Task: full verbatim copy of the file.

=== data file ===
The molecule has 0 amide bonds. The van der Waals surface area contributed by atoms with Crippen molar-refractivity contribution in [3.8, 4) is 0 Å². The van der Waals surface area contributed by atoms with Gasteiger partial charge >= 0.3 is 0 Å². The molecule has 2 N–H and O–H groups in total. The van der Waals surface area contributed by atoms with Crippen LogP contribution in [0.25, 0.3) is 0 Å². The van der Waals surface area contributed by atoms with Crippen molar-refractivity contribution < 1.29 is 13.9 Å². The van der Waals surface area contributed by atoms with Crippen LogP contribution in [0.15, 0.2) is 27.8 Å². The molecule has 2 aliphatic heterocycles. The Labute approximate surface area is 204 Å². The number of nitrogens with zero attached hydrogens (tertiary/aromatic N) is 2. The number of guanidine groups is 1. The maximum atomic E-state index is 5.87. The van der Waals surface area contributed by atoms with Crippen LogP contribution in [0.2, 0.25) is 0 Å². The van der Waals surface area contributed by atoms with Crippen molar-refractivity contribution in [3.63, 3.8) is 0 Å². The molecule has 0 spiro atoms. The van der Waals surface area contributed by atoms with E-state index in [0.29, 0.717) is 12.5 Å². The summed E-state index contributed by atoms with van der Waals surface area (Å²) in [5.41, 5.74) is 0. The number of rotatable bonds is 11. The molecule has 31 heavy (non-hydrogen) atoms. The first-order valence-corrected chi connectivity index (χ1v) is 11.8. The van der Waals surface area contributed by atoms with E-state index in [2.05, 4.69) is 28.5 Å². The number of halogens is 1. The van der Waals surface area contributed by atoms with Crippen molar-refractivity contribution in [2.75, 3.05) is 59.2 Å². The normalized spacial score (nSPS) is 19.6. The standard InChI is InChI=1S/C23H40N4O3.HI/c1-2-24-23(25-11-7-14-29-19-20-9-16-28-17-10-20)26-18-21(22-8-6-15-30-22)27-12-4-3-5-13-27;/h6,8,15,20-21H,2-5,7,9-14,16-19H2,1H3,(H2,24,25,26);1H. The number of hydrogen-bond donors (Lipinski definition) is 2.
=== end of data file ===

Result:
The molecule has 0 amide bonds. The van der Waals surface area contributed by atoms with Crippen molar-refractivity contribution in [3.8, 4) is 0 Å². The van der Waals surface area contributed by atoms with Gasteiger partial charge >= 0.3 is 0 Å². The molecule has 2 N–H and O–H groups in total. The van der Waals surface area contributed by atoms with Crippen LogP contribution in [0.25, 0.3) is 0 Å². The van der Waals surface area contributed by atoms with Crippen molar-refractivity contribution < 1.29 is 13.9 Å². The van der Waals surface area contributed by atoms with Crippen LogP contribution in [0.15, 0.2) is 27.8 Å². The molecule has 2 aliphatic heterocycles. The Labute approximate surface area is 204 Å². The number of nitrogens with zero attached hydrogens (tertiary/aromatic N) is 2. The number of guanidine groups is 1. The maximum atomic E-state index is 5.87. The van der Waals surface area contributed by atoms with Crippen LogP contribution in [0.2, 0.25) is 0 Å². The van der Waals surface area contributed by atoms with Crippen molar-refractivity contribution in [3.63, 3.8) is 0 Å². The molecule has 0 spiro atoms. The van der Waals surface area contributed by atoms with E-state index in [0.29, 0.717) is 12.5 Å². The summed E-state index contributed by atoms with van der Waals surface area (Å²) in [5.41, 5.74) is 0. The number of rotatable bonds is 11. The molecule has 31 heavy (non-hydrogen) atoms. The first-order valence-corrected chi connectivity index (χ1v) is 11.8. The van der Waals surface area contributed by atoms with E-state index in [2.05, 4.69) is 28.5 Å². The number of halogens is 1. The van der Waals surface area contributed by atoms with Crippen molar-refractivity contribution in [2.75, 3.05) is 59.2 Å². The normalized spacial score (nSPS) is 19.6. The standard InChI is InChI=1S/C23H40N4O3.HI/c1-2-24-23(25-11-7-14-29-19-20-9-16-28-17-10-20)26-18-21(22-8-6-15-30-22)27-12-4-3-5-13-27;/h6,8,15,20-21H,2-5,7,9-14,16-19H2,1H3,(H2,24,25,26);1H. The number of hydrogen-bond donors (Lipinski definition) is 2.